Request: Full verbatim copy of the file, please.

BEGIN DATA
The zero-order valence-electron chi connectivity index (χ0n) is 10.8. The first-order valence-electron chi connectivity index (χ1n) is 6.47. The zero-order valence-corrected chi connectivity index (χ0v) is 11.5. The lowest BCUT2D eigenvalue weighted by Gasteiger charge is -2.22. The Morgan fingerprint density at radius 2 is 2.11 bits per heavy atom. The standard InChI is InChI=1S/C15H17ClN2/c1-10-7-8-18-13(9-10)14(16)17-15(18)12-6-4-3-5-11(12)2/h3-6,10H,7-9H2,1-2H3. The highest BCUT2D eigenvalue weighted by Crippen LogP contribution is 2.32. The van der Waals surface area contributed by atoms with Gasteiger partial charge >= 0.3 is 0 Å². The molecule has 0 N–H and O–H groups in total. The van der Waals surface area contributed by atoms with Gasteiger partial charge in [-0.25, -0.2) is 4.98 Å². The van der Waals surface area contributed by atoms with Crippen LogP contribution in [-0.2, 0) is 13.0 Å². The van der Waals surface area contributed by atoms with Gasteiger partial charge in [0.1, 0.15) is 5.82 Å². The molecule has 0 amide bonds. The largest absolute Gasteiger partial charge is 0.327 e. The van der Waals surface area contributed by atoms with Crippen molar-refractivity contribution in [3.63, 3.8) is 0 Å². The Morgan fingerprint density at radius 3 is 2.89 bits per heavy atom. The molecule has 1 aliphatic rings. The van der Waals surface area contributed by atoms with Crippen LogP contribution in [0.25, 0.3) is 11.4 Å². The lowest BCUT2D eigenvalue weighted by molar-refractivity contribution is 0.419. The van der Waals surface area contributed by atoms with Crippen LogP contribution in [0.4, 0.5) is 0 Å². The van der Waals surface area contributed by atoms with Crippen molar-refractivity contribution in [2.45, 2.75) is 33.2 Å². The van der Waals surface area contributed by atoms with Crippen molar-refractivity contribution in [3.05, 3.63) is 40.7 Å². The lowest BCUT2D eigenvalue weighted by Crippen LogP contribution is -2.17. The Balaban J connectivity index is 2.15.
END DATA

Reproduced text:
The zero-order valence-electron chi connectivity index (χ0n) is 10.8. The first-order valence-electron chi connectivity index (χ1n) is 6.47. The zero-order valence-corrected chi connectivity index (χ0v) is 11.5. The lowest BCUT2D eigenvalue weighted by Gasteiger charge is -2.22. The Morgan fingerprint density at radius 2 is 2.11 bits per heavy atom. The standard InChI is InChI=1S/C15H17ClN2/c1-10-7-8-18-13(9-10)14(16)17-15(18)12-6-4-3-5-11(12)2/h3-6,10H,7-9H2,1-2H3. The highest BCUT2D eigenvalue weighted by Crippen LogP contribution is 2.32. The van der Waals surface area contributed by atoms with Gasteiger partial charge >= 0.3 is 0 Å². The molecule has 0 N–H and O–H groups in total. The van der Waals surface area contributed by atoms with Gasteiger partial charge in [-0.25, -0.2) is 4.98 Å². The van der Waals surface area contributed by atoms with Crippen LogP contribution in [-0.2, 0) is 13.0 Å². The van der Waals surface area contributed by atoms with Gasteiger partial charge in [0.1, 0.15) is 5.82 Å². The molecule has 0 amide bonds. The largest absolute Gasteiger partial charge is 0.327 e. The van der Waals surface area contributed by atoms with Crippen molar-refractivity contribution in [3.63, 3.8) is 0 Å². The Morgan fingerprint density at radius 3 is 2.89 bits per heavy atom. The molecule has 1 aliphatic rings. The van der Waals surface area contributed by atoms with Crippen LogP contribution in [0.25, 0.3) is 11.4 Å². The lowest BCUT2D eigenvalue weighted by molar-refractivity contribution is 0.419. The van der Waals surface area contributed by atoms with Crippen LogP contribution in [0.4, 0.5) is 0 Å². The van der Waals surface area contributed by atoms with Crippen molar-refractivity contribution in [2.45, 2.75) is 33.2 Å². The van der Waals surface area contributed by atoms with Crippen molar-refractivity contribution in [3.05, 3.63) is 40.7 Å². The lowest BCUT2D eigenvalue weighted by Crippen LogP contribution is -2.17. The Balaban J connectivity index is 2.15.